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Frequent Contributor

Re: From the parlor pit 12-29

ON a side note Gored... I don't know if you own pasture or not.   I frequent a wine store in Omaha, called the Omaha Wine Co.,  in 2000 they were the largest seller of cabernet in the U.S.  Maybe this is true, maybe not, but the owner, John, can be very persuasive.  Anyhow, John/Omaha Wine Co., told me a year ago about his budy at Morgan Ranch, in Burwell Nebraska and his Wagyu beef.  You should check out the website, and then proceed to passout at the prices.  This Morgan Ranch alligned themselves with a Japanese Kobe beef guy on a trip to Argentinian Wine country.  They brought over a Kobe bull and now raise the cross ( this is the long story short, with errors Smiley Happy.   My point is,   here is a guy in good ole Nebraska, whom has cut out a niche market for himself at a ludicrous profit, and other guys better follow suit.  My brother had some a month ago at a party in Omaha, said it was "unreal good."   I was going to order some filet for Christmas Eve, but at $150 lb., I backed out.  Here is their website, www.morganranchinc.com

 

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Frequent Contributor

Some random thoughts on " Food Inc."

Some things I noticed were that the movie seemed quite a bit more negative toward large meat producing companys(smithfield,tysons,etc.) and packers ,Monsanto,and Gov,t. Policy on Subsidies, less negative toward grain producers,(though corn was really a killer), & independent meat producers. Some Ideas seemed a bit dated, such as, grain subsidies causing us to over supply the corn market and therefore make it cheap enough to be used in everything. I know this was a problem a couple years before the movie was produced. Also had some questions about corn used for cattle feed causes more e coli. It looks like I need to study some of these issues quite a bit more though.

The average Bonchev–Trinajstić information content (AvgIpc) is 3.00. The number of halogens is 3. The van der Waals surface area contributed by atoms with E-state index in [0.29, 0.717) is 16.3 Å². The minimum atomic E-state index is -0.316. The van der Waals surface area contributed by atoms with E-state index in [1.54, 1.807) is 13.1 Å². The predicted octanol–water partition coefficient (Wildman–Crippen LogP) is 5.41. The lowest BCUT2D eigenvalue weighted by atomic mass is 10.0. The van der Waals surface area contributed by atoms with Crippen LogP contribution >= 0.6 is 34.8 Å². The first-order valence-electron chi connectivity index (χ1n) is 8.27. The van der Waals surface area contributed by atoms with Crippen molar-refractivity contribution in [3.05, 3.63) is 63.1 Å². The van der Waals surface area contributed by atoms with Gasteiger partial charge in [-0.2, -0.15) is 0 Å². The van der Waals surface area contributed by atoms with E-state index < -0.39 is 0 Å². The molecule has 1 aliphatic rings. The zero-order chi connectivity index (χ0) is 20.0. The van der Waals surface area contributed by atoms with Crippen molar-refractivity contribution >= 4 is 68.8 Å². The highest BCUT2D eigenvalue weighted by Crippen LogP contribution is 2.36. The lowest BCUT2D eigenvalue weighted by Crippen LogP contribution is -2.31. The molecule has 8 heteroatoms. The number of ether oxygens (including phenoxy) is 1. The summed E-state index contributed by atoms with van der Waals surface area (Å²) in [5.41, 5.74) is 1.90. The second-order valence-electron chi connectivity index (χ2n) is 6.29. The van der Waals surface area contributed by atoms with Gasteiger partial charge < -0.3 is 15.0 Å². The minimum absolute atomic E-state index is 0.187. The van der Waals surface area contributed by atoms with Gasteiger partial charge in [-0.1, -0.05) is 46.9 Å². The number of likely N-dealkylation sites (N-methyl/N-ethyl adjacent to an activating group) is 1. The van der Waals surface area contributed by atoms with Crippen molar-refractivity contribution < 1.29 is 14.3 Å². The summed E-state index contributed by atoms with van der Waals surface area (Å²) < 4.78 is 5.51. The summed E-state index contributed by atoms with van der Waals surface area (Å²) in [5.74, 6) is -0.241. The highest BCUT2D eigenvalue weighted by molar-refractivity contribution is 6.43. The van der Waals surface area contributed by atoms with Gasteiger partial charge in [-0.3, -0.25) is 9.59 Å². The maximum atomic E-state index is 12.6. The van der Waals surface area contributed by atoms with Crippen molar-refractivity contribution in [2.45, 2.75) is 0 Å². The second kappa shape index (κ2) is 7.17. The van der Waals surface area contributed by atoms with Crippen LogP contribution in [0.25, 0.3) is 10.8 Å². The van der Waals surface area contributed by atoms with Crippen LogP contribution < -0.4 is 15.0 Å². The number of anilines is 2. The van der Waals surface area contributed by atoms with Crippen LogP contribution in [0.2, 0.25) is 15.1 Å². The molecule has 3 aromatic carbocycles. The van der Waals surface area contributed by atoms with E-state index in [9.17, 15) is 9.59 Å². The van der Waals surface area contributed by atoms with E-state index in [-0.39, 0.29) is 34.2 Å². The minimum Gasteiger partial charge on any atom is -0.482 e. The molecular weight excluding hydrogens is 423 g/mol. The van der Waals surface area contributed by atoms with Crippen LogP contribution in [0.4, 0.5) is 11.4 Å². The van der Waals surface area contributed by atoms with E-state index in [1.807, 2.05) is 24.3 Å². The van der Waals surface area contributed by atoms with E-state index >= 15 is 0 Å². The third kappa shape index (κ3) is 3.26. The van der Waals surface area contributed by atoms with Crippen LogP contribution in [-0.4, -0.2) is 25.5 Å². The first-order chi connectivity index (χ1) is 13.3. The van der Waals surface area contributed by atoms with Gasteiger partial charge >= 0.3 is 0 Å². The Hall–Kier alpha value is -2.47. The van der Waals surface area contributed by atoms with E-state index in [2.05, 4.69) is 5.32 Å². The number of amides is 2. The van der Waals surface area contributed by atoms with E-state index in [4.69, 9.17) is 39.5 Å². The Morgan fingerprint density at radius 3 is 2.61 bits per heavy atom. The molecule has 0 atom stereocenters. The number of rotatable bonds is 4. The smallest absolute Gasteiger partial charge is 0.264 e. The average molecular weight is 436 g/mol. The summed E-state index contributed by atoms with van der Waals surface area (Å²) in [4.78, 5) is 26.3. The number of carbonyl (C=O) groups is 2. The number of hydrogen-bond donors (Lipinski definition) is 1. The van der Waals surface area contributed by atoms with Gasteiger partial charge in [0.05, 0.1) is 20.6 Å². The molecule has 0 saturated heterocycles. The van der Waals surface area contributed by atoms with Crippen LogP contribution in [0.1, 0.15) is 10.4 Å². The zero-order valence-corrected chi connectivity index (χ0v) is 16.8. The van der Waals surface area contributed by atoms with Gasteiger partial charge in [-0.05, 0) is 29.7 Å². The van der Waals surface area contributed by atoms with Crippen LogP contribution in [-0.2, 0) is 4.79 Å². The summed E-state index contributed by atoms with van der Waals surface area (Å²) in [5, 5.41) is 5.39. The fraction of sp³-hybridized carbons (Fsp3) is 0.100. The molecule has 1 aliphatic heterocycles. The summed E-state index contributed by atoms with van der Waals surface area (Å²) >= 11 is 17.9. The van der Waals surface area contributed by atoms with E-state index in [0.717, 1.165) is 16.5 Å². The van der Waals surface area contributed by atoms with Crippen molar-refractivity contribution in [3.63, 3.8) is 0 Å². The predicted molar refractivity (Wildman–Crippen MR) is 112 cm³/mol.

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Frequent Contributor

Re: Some random thoughts on " Food Inc."

Triplecat,

 

I watched the movie a year ago.  What I thought initially was, is that it?  Is that all you have?   I have seen worse, but this isn't the LIncoln/ Douglas debate.  what  you have to realize is,  who is the  "audience" and what is their view, so apparently that is all it takes.   And that is the point, convincing farmers of something is one thing, convincing the public is something entirely different.  IMO, the ag lobbies are inept and out to lunch, they try to convince us, of what they are doing, no no no, we are NOT the target audience, the public is.   When I see Hunt's ketchup all over with No HFCS on the label, and then hear the corn board advertising, sugar is sugar(to laugh or to cry that is the question), well gee who won on that one.  Two years late again.

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Frequent Contributor

Re: Some random thoughts on " Food Inc."

Good Point.

What seems to happen is you go along and seems you get no bad vibes against farmers, Probably grain farmers like myself would be targeted after livestock producers, and fruit & vegetable growers, as  we are usually one step further from the consumer  . BUT all at once consumers no longer look at us as diversified, subsistence farmers, barely making a living of off the land. The overalls, pitchfork, family orientated, ideas are replaced by what ? That is where we need to educate ourselves on what we want to portray ourselves to our customers, and learn to understand what they are really looking for. One point that keeps coming to mind as I study this Idea of Non GMO healthy foods, is that we seem to get the message that Americans want healthy, Non GMO ,possibly organic food, and they want   to know where it comes from, and want it produced in an  environmentally friendly way,with concern for the animals welfare, all good points but not cheap.  But America needs the exports to other countries , and seem to have this grandiose idea of feeding the world with cheap food, So in short we have a gap between American consumer needs and ideas, and reducing world hunger. Maybe rather than bridge the gap, we need to determine which market we as an individual producer are producing for. Just some thoughts. Would like to hear some more ideas.